Giovanni Buttarelli: A Personal Tribute

Giovanni Buttarelli, the European Data Protection Supervisor (EDPS), died on 20 August aged 62 near the end of his five year term. Giovanni had a warm and mutually supportive relationship with Privacy Laws & Business for more than 25 years. His passing has led me to reflect on some highlights over this long period.

When I first met Giovanni in March 1992, he greeted me warmly as I entered his office at the Ministry of Justice in Rome. I travelled there to research his work drafting Italy’s Data Protection Bill and he was evidently pleased that I would provide an update to the wider international privacy law community, which I did in the October 1992 PL&B Report. The friendly atmosphere, enhanced by our convivial lunch in the Rome sunshine, always permeated our contacts in future years.

As promised, when the time was right, he wrote an exclusive article in the June 1996 edition of the PL&B Report where he explained the background to Italy’s Data Protection Bills and summarised their main features.

We renewed our friendship at each Privacy and Data Protection Commissioners’ Annual Conference which in the landmark year of 2000 was hosted by the Garante, Italy’s Data Protection Authority, and held in Venice, providing a unique elegance to the event. Each day the participants took small boats out to the island where the conference took place. While the spotlight fell on some of the lengthy presentations, Giovanni was in his element taking care of the organisational aspects as Secretary-General of the Garante. The medieval Arsenale was the memorable venue for the evening drinks reception, where in a spellbinding theatrical flourish, a curtain was pulled aside to reveal a symphony orchestra, which delighted us with a concert.

Giovanni’s flair was matched by his seriousness of purpose. He and the head of the Garante, Professor Stefano Rodota, readily agreed to my proposal for a Roundtable to help companies understand Italy’s data protection code before it was due to enter into force in January 2004. This successful event in November 2003 was generously hosted in the Garante’s conference room, complete with simultaneous interpretation.

Giovanni’s transition to becoming Assistant EDPS in 2009 and then to succeed Peter Hustinx as EDPS in 2014 enabled him to deploy his experience, wisdom and humour to good effect on a Europewide, indeed worldwide canvas.

We were able to capture his vision and relish for his new position when Laura Linkomies, Editor, conducted an illuminating interview in which he explained the dominant themes which would mark his term as EDPS, published in the February 2015 edition of the PL&B International Report.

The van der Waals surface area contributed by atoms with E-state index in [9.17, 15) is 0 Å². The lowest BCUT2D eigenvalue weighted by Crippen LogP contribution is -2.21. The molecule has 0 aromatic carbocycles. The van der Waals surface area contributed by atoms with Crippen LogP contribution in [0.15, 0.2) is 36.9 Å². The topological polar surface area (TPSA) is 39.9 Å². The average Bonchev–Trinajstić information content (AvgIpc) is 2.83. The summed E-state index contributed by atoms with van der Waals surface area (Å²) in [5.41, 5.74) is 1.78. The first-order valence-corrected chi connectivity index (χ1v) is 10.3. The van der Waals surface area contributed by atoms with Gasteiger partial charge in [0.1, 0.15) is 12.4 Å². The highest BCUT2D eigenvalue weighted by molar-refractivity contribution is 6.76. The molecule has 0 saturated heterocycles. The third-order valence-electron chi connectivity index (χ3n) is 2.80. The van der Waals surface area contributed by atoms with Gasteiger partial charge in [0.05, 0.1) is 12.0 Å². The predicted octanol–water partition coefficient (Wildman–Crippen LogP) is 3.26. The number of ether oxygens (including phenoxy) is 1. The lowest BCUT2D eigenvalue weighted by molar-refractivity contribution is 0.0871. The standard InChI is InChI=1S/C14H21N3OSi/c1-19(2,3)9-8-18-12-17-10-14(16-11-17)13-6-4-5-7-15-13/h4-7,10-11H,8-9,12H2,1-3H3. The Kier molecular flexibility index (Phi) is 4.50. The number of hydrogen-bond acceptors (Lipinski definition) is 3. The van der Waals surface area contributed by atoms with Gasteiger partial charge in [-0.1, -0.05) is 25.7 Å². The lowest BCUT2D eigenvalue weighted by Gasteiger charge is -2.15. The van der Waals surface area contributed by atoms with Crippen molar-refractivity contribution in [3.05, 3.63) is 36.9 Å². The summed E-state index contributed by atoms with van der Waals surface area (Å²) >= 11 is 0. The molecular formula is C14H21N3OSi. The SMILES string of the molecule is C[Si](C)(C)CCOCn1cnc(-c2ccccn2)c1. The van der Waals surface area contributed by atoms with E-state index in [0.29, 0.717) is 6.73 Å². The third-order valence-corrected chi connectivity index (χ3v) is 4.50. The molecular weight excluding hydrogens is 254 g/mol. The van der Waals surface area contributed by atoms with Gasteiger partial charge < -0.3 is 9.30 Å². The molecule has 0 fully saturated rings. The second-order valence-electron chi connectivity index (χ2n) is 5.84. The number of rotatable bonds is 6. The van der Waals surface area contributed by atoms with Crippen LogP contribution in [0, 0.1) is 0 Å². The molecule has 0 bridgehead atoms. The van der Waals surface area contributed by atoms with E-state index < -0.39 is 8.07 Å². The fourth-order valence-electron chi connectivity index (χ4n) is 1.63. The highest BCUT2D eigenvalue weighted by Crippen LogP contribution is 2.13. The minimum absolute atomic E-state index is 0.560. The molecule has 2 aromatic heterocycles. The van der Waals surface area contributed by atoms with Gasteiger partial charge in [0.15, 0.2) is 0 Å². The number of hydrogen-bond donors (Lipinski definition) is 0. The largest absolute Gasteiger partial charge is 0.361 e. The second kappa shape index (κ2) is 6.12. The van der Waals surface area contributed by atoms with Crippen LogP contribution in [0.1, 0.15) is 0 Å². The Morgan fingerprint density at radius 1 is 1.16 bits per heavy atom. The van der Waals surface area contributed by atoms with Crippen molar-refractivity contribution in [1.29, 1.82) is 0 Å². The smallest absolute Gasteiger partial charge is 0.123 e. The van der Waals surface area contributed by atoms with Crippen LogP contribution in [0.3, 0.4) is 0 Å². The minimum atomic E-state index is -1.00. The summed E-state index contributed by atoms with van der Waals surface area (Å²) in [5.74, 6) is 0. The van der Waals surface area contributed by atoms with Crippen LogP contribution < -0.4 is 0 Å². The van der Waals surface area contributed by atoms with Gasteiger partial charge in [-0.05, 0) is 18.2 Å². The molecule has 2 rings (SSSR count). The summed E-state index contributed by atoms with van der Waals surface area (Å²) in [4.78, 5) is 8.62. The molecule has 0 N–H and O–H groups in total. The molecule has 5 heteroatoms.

As a solo speaker and a panel member, he graced PL&B’s Annual International Conferences in Cambridge. In July 2015 he spoke on The new European Data Protection Supervisor’s Priorities and in July 2017 on The transition from the EU Art. 29 Data Protection Working Party to the EU Data Protection Board

Between these two events, Giovanni hosted a PL&B Roundtable with the EDPS at his Brussels office in March 2016 at which he and senior members of his staff spoke about the work being done in their respective areas. I heard him several times acknowledge the work of PL&B’s Asia Pacific Editor, Professor Graham Greenleaf, for his research in identifying countries globally that have a privacy law.

I watched with sadness his declining health and made sure I spoke to him at every possible occasion. Last October, he gave a bravura performance explaining his vision of privacy as a fundamental right and its ethical dimensions at the Privacy and Data Protection Commissioners’ International Conference which he hosted in Brussels. The conference title reflected his vision: Debating Ethics: Dignity and respect in data driven life. He had wanted the EDPS to host this event one or two years earlier, perhaps sensing his failing health. He gave a magnificent speech about privacy values and received a standing ovation from the audience of several hundred people in the European Parliament’s Chamber, the symbolic epicentre of European democratic values.

He always looked for a solution to a seemingly intractable problem, such as the ICO’s role on the European Data Protection Board if the UK leaves the European Union. He stated at the conference that it is his aim to “arrange the architecture to find a solution” to keep the ICO actively engaged with the European Data Protection Board. Although the UK would not in the future have the right to a place on the EDPB if the UK leaves the EU, it could be achieved by a treaty between the EU and the UK to this effect.

I saw him for the last time at the CPDP Conference in Brussels in January this year. From the start in 1992, he was always very encouraging about our work at Privacy Laws & Business. The last thing he said to me in January when I told him about the title for this year's PL&B 32nd Annual International Conference, the GDPR's influence ripples around the world was "perfect".

As the EDPS, he was surrounded by an exceptionally talented team who were inspired and driven by his energy. We have lost a leader of the international privacy laws “family.” We must all work to continue and fulfil his vision.

Stewart Dresner, Founder and Chief Executive, Privacy Laws & Business